March 20, 2001

Catholic fans rally around champions

BY JOSEPH WHITE, AP Sports Writer

WASHINGTON (AP), MARCH 20 - Georgetown or Maryland?

       Students rallying by the National Shrine of the Immaculate Conception don't have to choose between the two neighboring colleges facing off in the NCAA tournament.

       Catholic University celebrated the first national championship in a team sport in school history Tuesday with black and red balloons, prayers, cheerleaders' chants and hundreds of students who see Thursday's Hoyas-Terps NCAA tournament game as a mere afterthought.

       "We already have our national championship," said C.J. Gilbert, a sophomore from Buffalo. "Let those guys duke it out. We're going to be the only ones in town left with a national championship after Duke finishes with them anyway."

       The Cardinals defeated William Paterson 76-62 in Salem, Va., on Saturday night to win the men's Division III basketball crown for the first time in the program's 90-year history.

       "It was a St. Patrick's Day we shall never forget!" proclaimed Rev. David M. O'Connell, the president of the school in Washington.

       The school, which has about 2,400 undergraduates, took pride in the nature of a title won without the big money and glitz associated with Division I athletics. Players are non-scholarship, none have NBA ambitions, and their graduation rate has been 100 percent during coach Michael Lonergan's nine years at the school.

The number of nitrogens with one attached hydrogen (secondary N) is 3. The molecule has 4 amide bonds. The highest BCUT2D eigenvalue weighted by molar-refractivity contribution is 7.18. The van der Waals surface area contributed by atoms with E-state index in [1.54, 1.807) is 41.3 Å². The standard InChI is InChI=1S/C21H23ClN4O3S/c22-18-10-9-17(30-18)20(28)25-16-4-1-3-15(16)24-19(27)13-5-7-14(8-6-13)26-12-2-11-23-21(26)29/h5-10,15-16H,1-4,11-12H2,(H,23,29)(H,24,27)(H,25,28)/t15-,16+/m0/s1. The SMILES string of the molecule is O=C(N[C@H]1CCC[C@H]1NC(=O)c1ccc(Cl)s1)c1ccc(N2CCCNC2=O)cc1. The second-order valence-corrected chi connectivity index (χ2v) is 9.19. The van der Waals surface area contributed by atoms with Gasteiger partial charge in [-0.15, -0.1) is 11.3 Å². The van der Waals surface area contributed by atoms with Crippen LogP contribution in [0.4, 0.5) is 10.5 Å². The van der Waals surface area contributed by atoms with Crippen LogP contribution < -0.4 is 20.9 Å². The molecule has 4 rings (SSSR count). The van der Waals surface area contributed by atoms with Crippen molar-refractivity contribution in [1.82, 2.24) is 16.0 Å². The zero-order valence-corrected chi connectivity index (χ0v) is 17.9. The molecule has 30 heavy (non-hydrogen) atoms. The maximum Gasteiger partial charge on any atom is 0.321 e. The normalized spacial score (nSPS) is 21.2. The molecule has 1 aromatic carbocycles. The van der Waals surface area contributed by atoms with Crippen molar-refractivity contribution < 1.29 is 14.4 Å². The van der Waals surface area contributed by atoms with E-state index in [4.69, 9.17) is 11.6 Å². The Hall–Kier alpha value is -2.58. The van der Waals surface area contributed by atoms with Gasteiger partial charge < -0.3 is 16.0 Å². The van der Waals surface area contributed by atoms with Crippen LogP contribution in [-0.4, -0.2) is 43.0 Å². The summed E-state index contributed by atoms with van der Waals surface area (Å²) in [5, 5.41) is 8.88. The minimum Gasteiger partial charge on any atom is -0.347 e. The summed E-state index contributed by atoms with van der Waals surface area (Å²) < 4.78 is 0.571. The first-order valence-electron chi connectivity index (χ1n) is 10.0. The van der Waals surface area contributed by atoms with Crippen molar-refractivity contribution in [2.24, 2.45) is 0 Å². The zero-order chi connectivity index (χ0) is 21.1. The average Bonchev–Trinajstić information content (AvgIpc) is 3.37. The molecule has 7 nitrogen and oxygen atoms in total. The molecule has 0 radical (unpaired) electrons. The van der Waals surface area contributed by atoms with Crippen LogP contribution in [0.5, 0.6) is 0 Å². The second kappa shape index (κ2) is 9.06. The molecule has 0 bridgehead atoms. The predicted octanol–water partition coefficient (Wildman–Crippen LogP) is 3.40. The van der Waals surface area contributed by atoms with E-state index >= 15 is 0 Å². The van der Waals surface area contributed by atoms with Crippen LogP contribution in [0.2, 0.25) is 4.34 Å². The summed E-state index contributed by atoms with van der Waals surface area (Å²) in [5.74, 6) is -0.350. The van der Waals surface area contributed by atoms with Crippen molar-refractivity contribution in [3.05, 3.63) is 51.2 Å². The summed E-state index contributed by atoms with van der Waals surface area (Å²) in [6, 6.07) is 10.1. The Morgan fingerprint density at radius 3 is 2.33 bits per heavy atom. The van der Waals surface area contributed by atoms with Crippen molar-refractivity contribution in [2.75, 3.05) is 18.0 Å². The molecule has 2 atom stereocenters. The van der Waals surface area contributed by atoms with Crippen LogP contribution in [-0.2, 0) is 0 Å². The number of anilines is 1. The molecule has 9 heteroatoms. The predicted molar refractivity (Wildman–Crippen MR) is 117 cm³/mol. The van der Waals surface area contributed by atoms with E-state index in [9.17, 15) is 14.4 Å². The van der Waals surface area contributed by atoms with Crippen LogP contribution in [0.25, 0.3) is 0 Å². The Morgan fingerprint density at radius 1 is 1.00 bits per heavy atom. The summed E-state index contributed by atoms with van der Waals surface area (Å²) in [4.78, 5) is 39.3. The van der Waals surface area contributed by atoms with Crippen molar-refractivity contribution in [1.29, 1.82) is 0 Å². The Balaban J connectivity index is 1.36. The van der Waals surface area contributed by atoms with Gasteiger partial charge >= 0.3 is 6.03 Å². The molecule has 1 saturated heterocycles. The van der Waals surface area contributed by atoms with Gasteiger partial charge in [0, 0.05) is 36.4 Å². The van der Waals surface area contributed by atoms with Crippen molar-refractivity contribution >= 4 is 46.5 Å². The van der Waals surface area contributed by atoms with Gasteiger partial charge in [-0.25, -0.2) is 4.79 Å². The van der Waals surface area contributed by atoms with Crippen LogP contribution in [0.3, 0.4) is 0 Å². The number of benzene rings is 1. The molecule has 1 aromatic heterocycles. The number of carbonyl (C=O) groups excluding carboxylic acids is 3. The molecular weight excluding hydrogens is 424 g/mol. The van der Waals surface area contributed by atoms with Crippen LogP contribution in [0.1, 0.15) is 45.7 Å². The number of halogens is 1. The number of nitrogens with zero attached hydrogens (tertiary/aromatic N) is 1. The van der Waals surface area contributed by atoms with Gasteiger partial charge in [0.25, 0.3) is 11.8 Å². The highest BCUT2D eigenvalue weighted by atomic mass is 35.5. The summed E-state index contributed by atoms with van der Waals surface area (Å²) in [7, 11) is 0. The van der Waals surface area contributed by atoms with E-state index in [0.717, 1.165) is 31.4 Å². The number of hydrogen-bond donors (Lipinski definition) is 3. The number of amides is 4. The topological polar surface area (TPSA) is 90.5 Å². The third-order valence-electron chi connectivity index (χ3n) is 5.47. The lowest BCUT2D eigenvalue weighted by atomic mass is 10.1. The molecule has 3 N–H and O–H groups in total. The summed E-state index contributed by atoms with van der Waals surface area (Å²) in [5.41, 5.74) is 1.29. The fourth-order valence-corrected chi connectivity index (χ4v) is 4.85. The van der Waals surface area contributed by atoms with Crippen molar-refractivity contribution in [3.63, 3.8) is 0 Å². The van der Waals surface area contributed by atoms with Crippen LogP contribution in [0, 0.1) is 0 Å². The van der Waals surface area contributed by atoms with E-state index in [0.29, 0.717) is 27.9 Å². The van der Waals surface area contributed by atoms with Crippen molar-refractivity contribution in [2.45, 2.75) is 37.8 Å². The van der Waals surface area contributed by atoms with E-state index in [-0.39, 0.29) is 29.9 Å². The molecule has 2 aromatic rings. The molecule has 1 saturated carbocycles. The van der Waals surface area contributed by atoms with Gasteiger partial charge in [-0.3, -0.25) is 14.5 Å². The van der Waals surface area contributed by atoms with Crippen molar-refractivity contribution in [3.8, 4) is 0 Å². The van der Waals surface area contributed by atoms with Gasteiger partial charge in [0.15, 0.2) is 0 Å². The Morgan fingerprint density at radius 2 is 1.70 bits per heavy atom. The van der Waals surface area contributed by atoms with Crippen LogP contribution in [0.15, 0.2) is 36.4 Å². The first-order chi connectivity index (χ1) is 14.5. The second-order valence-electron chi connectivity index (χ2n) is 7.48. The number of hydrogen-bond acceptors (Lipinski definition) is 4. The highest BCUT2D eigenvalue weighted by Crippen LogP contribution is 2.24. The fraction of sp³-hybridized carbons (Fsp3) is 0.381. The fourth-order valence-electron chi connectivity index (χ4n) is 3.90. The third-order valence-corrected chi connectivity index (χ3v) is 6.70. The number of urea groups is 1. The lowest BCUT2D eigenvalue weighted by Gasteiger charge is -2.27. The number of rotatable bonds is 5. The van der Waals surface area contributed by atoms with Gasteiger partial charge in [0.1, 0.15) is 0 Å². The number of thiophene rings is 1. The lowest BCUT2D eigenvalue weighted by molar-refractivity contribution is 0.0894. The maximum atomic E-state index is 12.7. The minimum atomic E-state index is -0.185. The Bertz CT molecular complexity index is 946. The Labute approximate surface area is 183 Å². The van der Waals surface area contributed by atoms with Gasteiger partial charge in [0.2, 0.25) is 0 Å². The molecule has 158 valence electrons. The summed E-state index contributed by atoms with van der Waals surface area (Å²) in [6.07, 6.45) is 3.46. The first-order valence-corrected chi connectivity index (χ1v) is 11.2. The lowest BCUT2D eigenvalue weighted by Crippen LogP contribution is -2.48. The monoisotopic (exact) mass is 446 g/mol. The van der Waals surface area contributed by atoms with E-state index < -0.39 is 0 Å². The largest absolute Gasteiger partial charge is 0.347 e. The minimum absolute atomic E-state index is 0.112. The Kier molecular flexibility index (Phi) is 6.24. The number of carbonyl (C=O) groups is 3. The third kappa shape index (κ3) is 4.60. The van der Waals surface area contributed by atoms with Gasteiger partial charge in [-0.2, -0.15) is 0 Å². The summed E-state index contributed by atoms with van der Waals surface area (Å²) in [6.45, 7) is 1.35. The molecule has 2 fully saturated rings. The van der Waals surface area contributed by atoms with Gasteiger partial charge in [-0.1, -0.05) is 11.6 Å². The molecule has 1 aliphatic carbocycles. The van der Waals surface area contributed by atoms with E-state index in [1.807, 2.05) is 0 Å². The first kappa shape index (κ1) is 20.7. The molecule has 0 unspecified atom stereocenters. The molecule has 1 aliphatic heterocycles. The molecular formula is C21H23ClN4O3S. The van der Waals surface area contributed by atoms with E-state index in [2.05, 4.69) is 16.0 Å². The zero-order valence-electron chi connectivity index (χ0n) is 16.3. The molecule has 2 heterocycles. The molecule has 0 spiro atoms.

"We definitely win the right way," Lonergan said.

       Admission to Catholic games is free, and attendance topped out around 1,500 toward the end of the season. About 400 fans made the trip to Salem for the Final Four, and about 100 were waiting when the team bus returned to campus Sunday.

       "We're the best-kept secret in town," said Gilbert, who also serves as the public address announcer for home games.

       Lonergan, who withdrew as a candidate for the Colgate opening two years ago, set the school record for victories with his 177th win in the title game. The five seniors on the team played in the final 16 four straight years and will leave with exactly 100 victories.

       Officials were quick to point out that Catholic actually won two national championships over the weekend: The debate team took top honors at the American Debate Association tournament in Clarion, Pa.

       But it was basketball that brought the school together Tuesday. Not since the Patrick Ewing era at Georgetown has an NCAA trophy and a cut-down net been hoisted by a coach before cheering fans in the nation's capital.

       "It has really united the student body," said junior Matt Letourneau, who made the trip to Salem for the championship game. "We're the first championship team since 1984 in D.C."  

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